Peace envoy says Syria conflict getting worse

DAMASCUS- Peace envoy Lakhdar Brahimi said on Thursday the deadly conflict in Syria was getting worse as he arrived on his first official trip aimed at ending nearly 18 months of violence.
"We came to Syria to hold meetings with our Syrian brothers because there is a big crisis, and I think it is getting worse," the official SANA news agency quoted the UN-Arab League envoy as saying at Damascus airport.

"I think everybody agrees the need to stop the bloodshed and to restore harmony, and we hope that we will succeed," said Brahimi, who succeeded former envoy Kofi Annan who quit in frustration after his six-point peace plan for Syria foundered.
Brahimi spoke after rebels were reported to have advanced into a key district of the northern city of Aleppo, where activists said at least 11 people were killed in a strike by a helicopter gunship.
Brahimi later met Syrian Foreign Minister Walid Muallem, "who said he was committed to ensuring the success of Mr. Brahimi's mission," the peace envoy's spokesman Ahmad Fawzi said.
During the talks Brahimi emphasised that "he would spare no effort to help find solution to the crisis," he said.
"His only masters in this endeavour were the Syrian people whose welfare and security were his prime concern. He has come to Damascus to listen and would also be meeting with representatives of the opposition and civil society," he added.
Fawzi had said that Brahimi would be meeting President Bashar al-Assad. On Friday he is due to meet members of opposition groups tolerated by the Syrian regime.
Brahimi was accompanied by Mokhtar Lamani, who will remain in Damascus to assume his new functions as head of office for the Joint Special Representative for Syria in the city.
Earlier Moallem's deputy, Faisal Muqdad said: "We trust that Brahimi has a general understanding of the developments and of the way to solve problems despite the complexities. We are optimistic and we wish Brahimi success."
However, the veteran Algerian diplomat highlighted to Arab League envoys in Cairo this week that he knows he faces an uphill struggle, with no sign of a lull in the violence.
He told the envoys that "he was approaching the crisis in Syria with his eyes open and the full knowledge that it was an extremely difficult task," a UN spokeswoman said.
In Brussels on Thursday, Egyptian President Mohamed Morsi reiterated that Assad must step down because "a president that kills his own people is not acceptable."
British Foreign Secretary William Hague, visiting Baghdad, told reporters the Damascus regime is "doomed, that it is not possible for it to survive, and so many crimes (have been) committed that it should not survive."
French Defence Minister Jean-Yves Le Drian said in Beirut that Paris will not send weapons to the Syrian opposition, despite repeated calls by rebels for arms.
"Things are very clear: on the question of supplying weapons, the answer is no. France does not supply and will not supply the Syrian opposition with weapons," he said.
On the ground, rebels and troops battled for control of the strategic Midan district of central Aleppo, which opens the way to the main square, with fighting raging around two police stations, residents said.
Rebels captured the police stations at dawn but were repelled by the army, residents said, adding that the insurgents fought their way back into the area and clashed fiercely with troops as the army tried to dislodge them again.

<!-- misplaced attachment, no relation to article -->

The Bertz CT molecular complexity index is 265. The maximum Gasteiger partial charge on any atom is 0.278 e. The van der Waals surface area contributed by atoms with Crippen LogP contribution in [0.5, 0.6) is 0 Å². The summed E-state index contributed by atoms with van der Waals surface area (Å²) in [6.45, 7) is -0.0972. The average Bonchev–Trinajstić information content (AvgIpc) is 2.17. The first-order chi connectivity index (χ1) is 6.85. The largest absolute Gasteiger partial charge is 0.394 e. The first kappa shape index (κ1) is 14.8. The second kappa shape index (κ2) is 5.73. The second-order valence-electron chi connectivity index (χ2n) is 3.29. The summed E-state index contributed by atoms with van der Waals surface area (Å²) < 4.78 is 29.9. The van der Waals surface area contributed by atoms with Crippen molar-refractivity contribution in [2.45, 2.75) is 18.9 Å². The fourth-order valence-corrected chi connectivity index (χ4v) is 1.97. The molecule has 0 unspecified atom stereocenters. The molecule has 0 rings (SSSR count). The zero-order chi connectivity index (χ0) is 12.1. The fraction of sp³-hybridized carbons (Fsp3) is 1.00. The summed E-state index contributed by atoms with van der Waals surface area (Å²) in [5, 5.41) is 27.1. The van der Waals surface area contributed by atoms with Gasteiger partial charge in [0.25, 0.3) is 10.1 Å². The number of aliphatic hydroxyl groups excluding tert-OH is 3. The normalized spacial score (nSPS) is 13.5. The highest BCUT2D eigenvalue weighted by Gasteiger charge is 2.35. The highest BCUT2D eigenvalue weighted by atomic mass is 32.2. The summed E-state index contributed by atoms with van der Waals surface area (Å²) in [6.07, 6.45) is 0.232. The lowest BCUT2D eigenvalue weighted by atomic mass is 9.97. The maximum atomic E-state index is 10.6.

-- 'One of the worst days of our lives' --
An AFP journalist reported columns of black smoke hanging over the city, scene of some of the country's heaviest violence since fighting erupted there on July 20.
Warplanes fired at several districts from high altitude in a bid to stay out of range of rebel weapons.
"Today is one of the worst days we've lived," Mariam told another AFP correspondent in the city, as she rushed to treat wounded patients at a makeshift field hospital in the western neighbourhood of Saif al-Dawla.
"Here we have the proof that the army's only goal is to indiscriminately kill as many civilians as possible."
Most of the wounded brought to the field hospital were woman and children hit by shelling as they were out on the streets, the AFP correspondent reported.
The Syrian Observatory for Human Rights said several rebel-held districts of Aleppo were bombarded, with at least 11 people killed when a helicopter gunship targeted a crossroads in Tariq al-Bab.
It did not say whether the victims were rebels or civilians, but distributed video footage showing several bodies, some bloodied and others badly burned.
"The Free Syrian Army has already succeeded in forcing planes to fly at a higher altitude -- making their strikes less accurate -- and to limit the number of flights from certain key airports," FSA spokesman in Damascus province, Ahmed al-Khatib, told AFP via Skype.
Violence nationwide on Thursday killed at least 57 people, most of them civilians, according to the Observatory, which says that more than 27,000 people have been killed since the uprising against Assad's rule erupted in March last year.
One of Thursday's victims was an Armenian man shot dead by a sniper in Midan, the Observatory said, while seven people thought to be anti-regime fighters died in the south Damascus district of Sayyida Zeinab.
In neighbouring Lebanon, Maronite Christian Patriarch Bishara Rai said Pope Benedict XVI will call on the world to stop arming belligerents in the crisis when he begins a three-day visit to Syria's neighbour on Friday.

Friday, September 14th 2012

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